Thursday, January 28, 2010

Media Spotlight—Acrylic Painters 2010


Every month or so, Gallery at Marina Square, highlights a group of artists, working in a particular type of medium. This month we are highlighting the Acrylic painters: Jeanne Bauer, Deb Festa, Galen Griswold, Deborah Kyle Hintergardt, Gilmer Alvarez Maluyao, Hope Myers and Ardella Swanberg.



Deb Festa—Acrylic Painting

Deb Festa

Deb Festa loves bright colors! One of the reasons she likes to paint with acrylic, is that she can get bright, beautiful colors. “You can pile on the layers with acrylic and get a completely different look than watercolors. I like to paint with acrylics on canvas, paper, wood boxes and rocks.” Deb explains that if she makes a mistake with acrylic, she can paint over it and start over if necessary. Deb also likes acrylic as she can exhibit her large paintings outside during trade shows events.

Colors of the Bay © Deb Festa



Galen Griswold—Acrylic Painting

Vineyard Road © Galen Griswold

The Dean of Galen’s graduate school suggested that along with a professional career one must find a connection with culture. For Galen, painting became that connection.

Galen studied at Alameda College and San Francisco Art Institute.

His art has emerged through experimentation and a deep appreciation for the work of others.

Galen loves acrylic painting with its quick drying properties and the freedom to splash on the color. He paints with rapid brush strokes that fly across the canvas. Galen loves the environment before him as the energy, color and light resonate from within.

As the paint flows, the canvas begins to tell its own story.

Montana De Oro © Galen Griswold
Dancing Wave © Galen Griswold



Deborah Kyle Hintergardt—Acrylic Painting

Deborah Kyle Hintergardt

Deborah Hintergardt loves to paint with acrylic paint. She loves that it is clean, neat, quick drying, durable, non toxic and the colors are absolutely vibrant. Deborah explains that she can pile on the paint thick or skim it on thin. She can layer it fairly quickly and if not quickly enough as she claims to be quite impatient, can pull out her trusty blow dryer to get the job done! She especially enjoys painting in acrylic on wood panel, you will see nothing but luscious paint and juicy brushstrokes, no dull, dry, canvas weave. A quick application of gloss varnish brings a sparkle and a luster to her paintings and they literally seem to come to life.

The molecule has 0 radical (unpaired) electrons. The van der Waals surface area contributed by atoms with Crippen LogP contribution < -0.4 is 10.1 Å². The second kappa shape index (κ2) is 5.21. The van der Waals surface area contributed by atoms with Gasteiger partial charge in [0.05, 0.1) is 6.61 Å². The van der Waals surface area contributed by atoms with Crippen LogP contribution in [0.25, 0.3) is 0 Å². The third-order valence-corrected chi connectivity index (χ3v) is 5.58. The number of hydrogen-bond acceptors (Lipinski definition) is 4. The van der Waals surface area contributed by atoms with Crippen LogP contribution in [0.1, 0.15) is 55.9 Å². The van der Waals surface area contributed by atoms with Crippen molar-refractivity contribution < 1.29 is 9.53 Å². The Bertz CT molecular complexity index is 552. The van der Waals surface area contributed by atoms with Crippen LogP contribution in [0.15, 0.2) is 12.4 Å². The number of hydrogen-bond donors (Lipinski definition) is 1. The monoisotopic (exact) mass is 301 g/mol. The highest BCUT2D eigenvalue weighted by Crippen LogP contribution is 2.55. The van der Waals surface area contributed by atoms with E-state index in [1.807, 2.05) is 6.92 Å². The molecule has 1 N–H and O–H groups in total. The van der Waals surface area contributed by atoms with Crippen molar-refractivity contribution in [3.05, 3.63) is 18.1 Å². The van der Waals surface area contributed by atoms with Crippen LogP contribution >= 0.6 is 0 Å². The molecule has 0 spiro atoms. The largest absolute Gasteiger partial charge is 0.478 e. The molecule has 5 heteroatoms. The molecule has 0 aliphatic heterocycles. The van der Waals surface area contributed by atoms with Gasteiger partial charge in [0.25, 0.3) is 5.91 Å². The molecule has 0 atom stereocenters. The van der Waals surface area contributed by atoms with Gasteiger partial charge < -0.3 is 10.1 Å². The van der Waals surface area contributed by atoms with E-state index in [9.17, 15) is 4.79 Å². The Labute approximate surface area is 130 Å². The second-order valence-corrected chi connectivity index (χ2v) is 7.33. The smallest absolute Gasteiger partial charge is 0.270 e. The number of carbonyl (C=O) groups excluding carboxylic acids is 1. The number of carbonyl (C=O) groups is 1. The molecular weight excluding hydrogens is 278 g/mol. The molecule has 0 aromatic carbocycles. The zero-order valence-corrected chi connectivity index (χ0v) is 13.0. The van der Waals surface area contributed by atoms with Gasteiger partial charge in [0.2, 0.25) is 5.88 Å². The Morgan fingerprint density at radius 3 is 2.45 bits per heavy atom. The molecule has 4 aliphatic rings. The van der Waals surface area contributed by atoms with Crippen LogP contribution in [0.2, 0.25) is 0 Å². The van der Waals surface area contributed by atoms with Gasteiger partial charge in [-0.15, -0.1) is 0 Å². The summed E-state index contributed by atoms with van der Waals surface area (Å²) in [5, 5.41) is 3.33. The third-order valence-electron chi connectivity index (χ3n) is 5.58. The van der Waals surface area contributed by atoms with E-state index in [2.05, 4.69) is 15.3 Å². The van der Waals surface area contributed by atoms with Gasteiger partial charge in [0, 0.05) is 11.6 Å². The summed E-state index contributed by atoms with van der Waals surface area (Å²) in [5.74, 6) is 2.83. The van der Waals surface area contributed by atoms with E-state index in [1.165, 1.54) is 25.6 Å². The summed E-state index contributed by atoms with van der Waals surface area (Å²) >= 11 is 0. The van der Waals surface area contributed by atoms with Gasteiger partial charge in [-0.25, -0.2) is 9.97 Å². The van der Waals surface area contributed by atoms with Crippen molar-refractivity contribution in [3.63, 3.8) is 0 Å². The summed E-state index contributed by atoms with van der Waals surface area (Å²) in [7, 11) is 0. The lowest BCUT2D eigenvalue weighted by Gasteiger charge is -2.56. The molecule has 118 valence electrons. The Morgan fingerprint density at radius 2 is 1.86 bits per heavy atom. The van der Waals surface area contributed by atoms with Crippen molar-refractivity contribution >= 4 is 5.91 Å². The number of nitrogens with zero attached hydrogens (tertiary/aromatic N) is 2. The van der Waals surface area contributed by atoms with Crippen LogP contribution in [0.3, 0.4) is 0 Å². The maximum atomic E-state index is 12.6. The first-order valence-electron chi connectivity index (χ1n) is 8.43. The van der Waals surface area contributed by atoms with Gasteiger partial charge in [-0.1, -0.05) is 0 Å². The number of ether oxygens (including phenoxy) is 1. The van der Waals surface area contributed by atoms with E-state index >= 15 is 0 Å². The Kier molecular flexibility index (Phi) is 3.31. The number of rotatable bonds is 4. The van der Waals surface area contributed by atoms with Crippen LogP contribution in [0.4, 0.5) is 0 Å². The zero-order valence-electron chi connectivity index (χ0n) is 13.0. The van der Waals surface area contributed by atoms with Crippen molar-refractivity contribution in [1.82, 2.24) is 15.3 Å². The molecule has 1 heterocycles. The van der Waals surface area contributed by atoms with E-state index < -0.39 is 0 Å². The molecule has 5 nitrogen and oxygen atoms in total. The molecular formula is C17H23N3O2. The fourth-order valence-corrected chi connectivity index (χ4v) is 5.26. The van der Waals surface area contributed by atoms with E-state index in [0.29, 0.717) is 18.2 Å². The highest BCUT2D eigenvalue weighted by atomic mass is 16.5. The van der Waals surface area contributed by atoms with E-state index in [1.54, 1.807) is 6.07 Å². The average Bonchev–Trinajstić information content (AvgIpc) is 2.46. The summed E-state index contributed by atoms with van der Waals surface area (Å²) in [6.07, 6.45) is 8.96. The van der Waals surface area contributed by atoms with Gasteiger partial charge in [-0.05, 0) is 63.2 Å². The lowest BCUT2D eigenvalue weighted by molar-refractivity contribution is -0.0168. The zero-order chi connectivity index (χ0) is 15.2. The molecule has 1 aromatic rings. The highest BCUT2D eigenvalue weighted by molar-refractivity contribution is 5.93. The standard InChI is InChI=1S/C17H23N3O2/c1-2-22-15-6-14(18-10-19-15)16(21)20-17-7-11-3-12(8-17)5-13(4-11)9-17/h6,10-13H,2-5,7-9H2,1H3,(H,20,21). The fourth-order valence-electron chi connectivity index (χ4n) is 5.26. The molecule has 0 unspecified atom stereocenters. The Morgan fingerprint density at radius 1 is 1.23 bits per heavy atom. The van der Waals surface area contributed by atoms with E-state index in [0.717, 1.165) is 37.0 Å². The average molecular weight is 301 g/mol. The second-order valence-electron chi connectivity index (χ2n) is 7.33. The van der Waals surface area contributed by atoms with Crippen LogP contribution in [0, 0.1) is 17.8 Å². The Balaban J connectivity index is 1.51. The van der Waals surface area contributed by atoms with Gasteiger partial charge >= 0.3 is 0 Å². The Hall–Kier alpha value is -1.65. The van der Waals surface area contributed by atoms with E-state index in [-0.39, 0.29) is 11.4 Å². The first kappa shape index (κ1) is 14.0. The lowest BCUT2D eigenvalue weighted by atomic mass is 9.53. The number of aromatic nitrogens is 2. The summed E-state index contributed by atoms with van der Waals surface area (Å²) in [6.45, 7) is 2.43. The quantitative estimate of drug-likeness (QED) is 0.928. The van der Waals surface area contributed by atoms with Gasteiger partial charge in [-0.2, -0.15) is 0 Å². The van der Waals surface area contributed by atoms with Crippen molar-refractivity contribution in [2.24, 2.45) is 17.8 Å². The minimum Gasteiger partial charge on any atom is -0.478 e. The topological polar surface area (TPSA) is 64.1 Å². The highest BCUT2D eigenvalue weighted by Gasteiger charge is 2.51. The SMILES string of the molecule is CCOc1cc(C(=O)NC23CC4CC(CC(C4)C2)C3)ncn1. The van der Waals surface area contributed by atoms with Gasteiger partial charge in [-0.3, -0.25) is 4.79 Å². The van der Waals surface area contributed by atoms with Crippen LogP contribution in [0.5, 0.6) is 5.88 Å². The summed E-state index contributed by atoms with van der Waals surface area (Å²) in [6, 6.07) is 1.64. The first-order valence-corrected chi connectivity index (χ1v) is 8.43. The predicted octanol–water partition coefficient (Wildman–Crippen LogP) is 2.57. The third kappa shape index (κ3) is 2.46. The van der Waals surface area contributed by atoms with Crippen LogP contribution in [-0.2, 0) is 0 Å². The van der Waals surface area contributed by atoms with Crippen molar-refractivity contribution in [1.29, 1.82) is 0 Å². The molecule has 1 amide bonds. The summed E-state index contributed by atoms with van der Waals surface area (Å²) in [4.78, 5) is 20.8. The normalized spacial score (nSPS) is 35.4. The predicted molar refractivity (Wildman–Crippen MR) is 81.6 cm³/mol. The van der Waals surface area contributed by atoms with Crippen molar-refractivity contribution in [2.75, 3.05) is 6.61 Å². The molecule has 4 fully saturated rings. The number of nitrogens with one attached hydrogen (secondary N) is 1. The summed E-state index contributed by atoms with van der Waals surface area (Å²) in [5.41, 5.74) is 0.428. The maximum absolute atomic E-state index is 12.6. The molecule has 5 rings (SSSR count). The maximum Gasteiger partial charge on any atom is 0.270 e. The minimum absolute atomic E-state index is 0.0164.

Whisper © Deborah Hintergardt
Carizzo Sheds © Deborah Hintergardt



Hope Myers—Acrylic Painting

Hope Myers

Hope Myers is an award-winning artist who paints watercolors and makes one-of-a-kind jewelry in her “An Artist’s Garden” studio in Los Osos, California. She began to work with art forms as a child and continued her interests through a B.A. degree in Wisconsin with a minor in Art History.

In California, Hope has extended her fine arts studies through academic classes at Cal Poly - San Luis Obispo, and professional workshops with Robert Reynolds, Helmuth Wegner, Kolan Peterson, Tom Lynch, and others.

Her primary medium is transparent watercolor. Using vibrant colors in sometimes unusual combinations; in clean and at times simple settings, she emphasizes her love for the beauty
of living things and outdoor scenes that can brighten our lives.

Morro Rock © Hope Myers
Morro Bay © Hope Myers



Ardella Swanberg—Acrylic Painting

© Ardella Swanberg

Ardella Swanberg discovered two years ago that acrylic paints have change dramatically since she was forced to use them in a college class at the University of Minnesota in 1963. Ardella started using acrylics when she was hired to teach a class in oils and acrylics for Cuesta College in Cambria. They are absolutely wonderful. Almost as much fun as watercolor. She loves to paint plein air but also paints in the studio. A majority of her paintings are landscapes but she enjoys painting people and even abstracts too. To Ardella the important thing is not the media that you use—oil, acrylic or watercolor, but how you design the painting and the energy you put into it.

© Ardella Swanberg
© Ardella Swanberg